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Motorcycle Air Filters: Everything You Need To Know

Did you know some air filters for your motorcycle will come with a million mile warranty? Today we’ll cover everything you need to know about motorcycle air filters: what a motorcycle air filter does, how different motorcycle air filters work differently from one another, why a paper filter costs have the price of it’s K&N equivalent, and which air filter is actually best for your motorcycle.

Your motorcycle air filter’s job is to give your motor the air it needs for combustion, while ensuring that pollutants like dust, pollen, sand, and other particles aren’t making it into your motor. Different air filters achieve this in different ways, some use fabrics, others use materials coated with oil, and some can even be cleaned and reused. In this article we’ll go over everything you need to know about your motorcycle’s air filter.

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Watch this video!

What does a motorcycle air filter do?

Your motorcycle’s air filter has two main goals: to give the motorcycle the air it needs to for combustion so you can start riding, and to filter out the impurities in the air, to help keep your motor running at full power without breaking down.

Think of your motorcycle engine like an air pump: the more air it can get, the more power it can put to the wheels, so we want to feed our motorcycles as much air as we possible can. An air filter makes sure that your motorcycle gets the air it needs in a way that won’t damage your motor.

Does my motorcycle need an air filter?

If more air = more good, than why not get rid of the air filter, have less obstruction, and get more air? Well, it’s not just the quantity of air that matters, but the quality of air that matters as well.

More air alone won’t give better performance if the air is dirty. That’s where an air filter comes in. Clean air burns better than air full of dirt and other pollutants. Clean air leads to better and more complete burning, which means better motorcycle performance and better fuel efficiency. Clean air gives you more power for less gas. Literally more bang for your buck.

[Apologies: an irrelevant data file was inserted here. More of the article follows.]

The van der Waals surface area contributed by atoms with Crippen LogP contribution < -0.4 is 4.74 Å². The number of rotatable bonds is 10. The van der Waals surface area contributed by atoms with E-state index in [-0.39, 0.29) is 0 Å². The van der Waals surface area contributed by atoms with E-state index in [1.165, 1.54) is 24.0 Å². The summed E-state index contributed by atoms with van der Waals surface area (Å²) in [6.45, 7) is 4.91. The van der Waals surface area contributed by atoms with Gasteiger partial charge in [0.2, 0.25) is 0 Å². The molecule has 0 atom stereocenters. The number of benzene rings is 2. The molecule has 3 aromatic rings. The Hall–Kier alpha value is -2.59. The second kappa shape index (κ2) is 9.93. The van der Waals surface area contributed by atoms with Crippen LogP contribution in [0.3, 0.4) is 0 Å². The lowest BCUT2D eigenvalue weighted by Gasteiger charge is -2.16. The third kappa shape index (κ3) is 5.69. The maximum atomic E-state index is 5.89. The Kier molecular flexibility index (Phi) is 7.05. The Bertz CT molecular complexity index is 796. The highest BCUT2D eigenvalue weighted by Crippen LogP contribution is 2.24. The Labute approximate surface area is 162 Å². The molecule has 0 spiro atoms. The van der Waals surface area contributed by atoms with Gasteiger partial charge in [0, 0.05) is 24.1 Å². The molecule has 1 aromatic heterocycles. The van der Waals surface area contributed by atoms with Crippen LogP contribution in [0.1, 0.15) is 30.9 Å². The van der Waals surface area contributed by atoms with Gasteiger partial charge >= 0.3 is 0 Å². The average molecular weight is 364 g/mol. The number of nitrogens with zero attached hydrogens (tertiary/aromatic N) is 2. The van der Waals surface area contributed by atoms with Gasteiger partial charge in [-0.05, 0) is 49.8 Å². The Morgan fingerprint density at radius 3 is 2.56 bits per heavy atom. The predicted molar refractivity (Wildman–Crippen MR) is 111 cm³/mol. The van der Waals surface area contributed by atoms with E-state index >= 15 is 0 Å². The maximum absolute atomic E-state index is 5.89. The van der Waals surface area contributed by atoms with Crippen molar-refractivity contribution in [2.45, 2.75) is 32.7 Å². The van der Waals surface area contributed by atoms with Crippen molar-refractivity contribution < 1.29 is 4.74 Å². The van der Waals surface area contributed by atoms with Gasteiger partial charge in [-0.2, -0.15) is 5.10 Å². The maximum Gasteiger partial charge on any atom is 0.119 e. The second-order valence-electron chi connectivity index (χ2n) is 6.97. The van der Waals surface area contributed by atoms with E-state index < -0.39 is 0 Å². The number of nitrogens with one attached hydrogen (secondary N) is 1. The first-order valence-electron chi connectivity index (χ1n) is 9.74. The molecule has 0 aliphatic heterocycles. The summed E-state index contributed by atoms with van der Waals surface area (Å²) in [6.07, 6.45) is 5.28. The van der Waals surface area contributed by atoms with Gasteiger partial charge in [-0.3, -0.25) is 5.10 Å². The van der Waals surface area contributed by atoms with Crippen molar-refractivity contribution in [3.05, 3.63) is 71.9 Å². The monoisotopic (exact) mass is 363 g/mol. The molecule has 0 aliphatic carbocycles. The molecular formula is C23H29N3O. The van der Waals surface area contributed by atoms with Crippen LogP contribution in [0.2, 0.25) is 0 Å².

As an extra bonus, an air filter catching all of the pollutant dirt and debris in the air saves it from getting into your motor where it can cause damage to your internal engine components, shortening the lifespan of your motorcycle’s engine prematurely.

motorcycle paper air filter

How do different motorcycle air filters work?

There are three main types of air filters, all working a little differently to juggle the trade off between getting as much air flow as we can, while at the same time blocking out the most pollutants. Essentially you have one filter for your vehicle, with two sets of competing responsibilities that are at odds with each other, and three different approaches to handling the problem.

OEM / Paper air filters: The first motorcycle air filter you’ll encounter in a new motorcycle are your OEM paper air filters that your motorcycle comes with from factory. The OEM paper filters have tiny pores which are great at filtering the air, but poor at allowing filtered air to get into your engine. Because they filter so much, the paper air filters can get dirtier sooner, taking away from your performance.

Many riders are perfectly happy to stay with the paper air filter their motorcycle came with and simply replace them with a new one from the manufacturer when the time comes.

Oiled foam air filters: The next air filter type is the oiled foam air filter. The foam is oiled which can help trap pollutants passing through the filter, and the foam can hold dirt for a long time while still allowing clean air to flow through without much restriction, making it popular for off-road use in dusty conditions.

I use an oiled foam filter in my Vespa because a foam filter will work even when wet or soaked with oil, but a soaked paper filter can’t and may cause your motorcycle to stall out. Vespas are known for spilling oil into their air box if they get knocked over. With a paper filter this would meant the scooter wouldn’t start again, but an oiled filter with lots of little channels for the air to pass through it’s no problem.

K&N / Oiled cotton gauze: The third type of motorcycle air filter we’ll be looking at is the oiled cotton gauze filter, most commonly known as the K&N air filter. The filter’s oil helps to catch and trap air pollutants, allowing it to hold a lot of dirt while still allowing air flow, meaning it’ll help with performance over a paper filter, while at the same time not compromising the air purity entering your motorcycle.

The best part of the oiled cotton gauze filter is that it can be washed, dried, and reused. So when it does come due for a cleaning, you can just spray it, let it sit, oil it, and put it back in. You don’t have to throw it out and go buy a new one.